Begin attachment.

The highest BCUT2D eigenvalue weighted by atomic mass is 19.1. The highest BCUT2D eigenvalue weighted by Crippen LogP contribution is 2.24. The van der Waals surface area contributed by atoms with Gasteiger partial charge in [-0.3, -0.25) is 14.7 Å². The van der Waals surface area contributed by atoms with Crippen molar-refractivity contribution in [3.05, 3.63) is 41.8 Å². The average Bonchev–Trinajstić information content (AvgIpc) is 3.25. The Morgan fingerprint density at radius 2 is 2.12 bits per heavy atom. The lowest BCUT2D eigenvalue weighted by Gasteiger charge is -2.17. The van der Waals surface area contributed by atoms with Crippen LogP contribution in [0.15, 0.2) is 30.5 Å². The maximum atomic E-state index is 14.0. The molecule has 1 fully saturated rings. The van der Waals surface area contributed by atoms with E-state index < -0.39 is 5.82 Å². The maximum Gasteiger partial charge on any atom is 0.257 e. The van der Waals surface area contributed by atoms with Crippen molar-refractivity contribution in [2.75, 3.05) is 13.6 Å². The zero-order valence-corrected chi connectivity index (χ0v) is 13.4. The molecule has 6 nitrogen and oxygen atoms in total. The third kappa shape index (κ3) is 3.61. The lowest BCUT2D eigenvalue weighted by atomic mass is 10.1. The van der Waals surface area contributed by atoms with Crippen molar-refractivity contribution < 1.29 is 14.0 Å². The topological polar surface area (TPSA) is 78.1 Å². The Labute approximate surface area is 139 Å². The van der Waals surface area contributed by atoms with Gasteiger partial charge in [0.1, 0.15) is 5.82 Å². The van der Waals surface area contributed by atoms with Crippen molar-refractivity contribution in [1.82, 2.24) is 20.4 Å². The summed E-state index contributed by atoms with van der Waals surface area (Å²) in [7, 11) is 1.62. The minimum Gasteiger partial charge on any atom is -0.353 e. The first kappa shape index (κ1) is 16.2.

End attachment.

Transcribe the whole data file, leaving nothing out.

The highest BCUT2D eigenvalue weighted by atomic mass is 19.1. The highest BCUT2D eigenvalue weighted by Crippen LogP contribution is 2.24. The van der Waals surface area contributed by atoms with Gasteiger partial charge in [-0.3, -0.25) is 14.7 Å². The van der Waals surface area contributed by atoms with Crippen molar-refractivity contribution in [3.05, 3.63) is 41.8 Å². The average Bonchev–Trinajstić information content (AvgIpc) is 3.25. The Morgan fingerprint density at radius 2 is 2.12 bits per heavy atom. The lowest BCUT2D eigenvalue weighted by Gasteiger charge is -2.17. The van der Waals surface area contributed by atoms with Crippen LogP contribution in [0.15, 0.2) is 30.5 Å². The maximum atomic E-state index is 14.0. The molecule has 1 fully saturated rings. The van der Waals surface area contributed by atoms with E-state index < -0.39 is 5.82 Å². The maximum Gasteiger partial charge on any atom is 0.257 e. The van der Waals surface area contributed by atoms with Crippen molar-refractivity contribution in [2.75, 3.05) is 13.6 Å². The zero-order valence-corrected chi connectivity index (χ0v) is 13.4. The molecule has 6 nitrogen and oxygen atoms in total. The third kappa shape index (κ3) is 3.61. The lowest BCUT2D eigenvalue weighted by atomic mass is 10.1. The van der Waals surface area contributed by atoms with Crippen molar-refractivity contribution < 1.29 is 14.0 Å². The topological polar surface area (TPSA) is 78.1 Å². The Labute approximate surface area is 139 Å². The van der Waals surface area contributed by atoms with Gasteiger partial charge in [0.1, 0.15) is 5.82 Å². The van der Waals surface area contributed by atoms with Crippen molar-refractivity contribution in [1.82, 2.24) is 20.4 Å². The summed E-state index contributed by atoms with van der Waals surface area (Å²) in [7, 11) is 1.62. The minimum Gasteiger partial charge on any atom is -0.353 e. The first kappa shape index (κ1) is 16.2.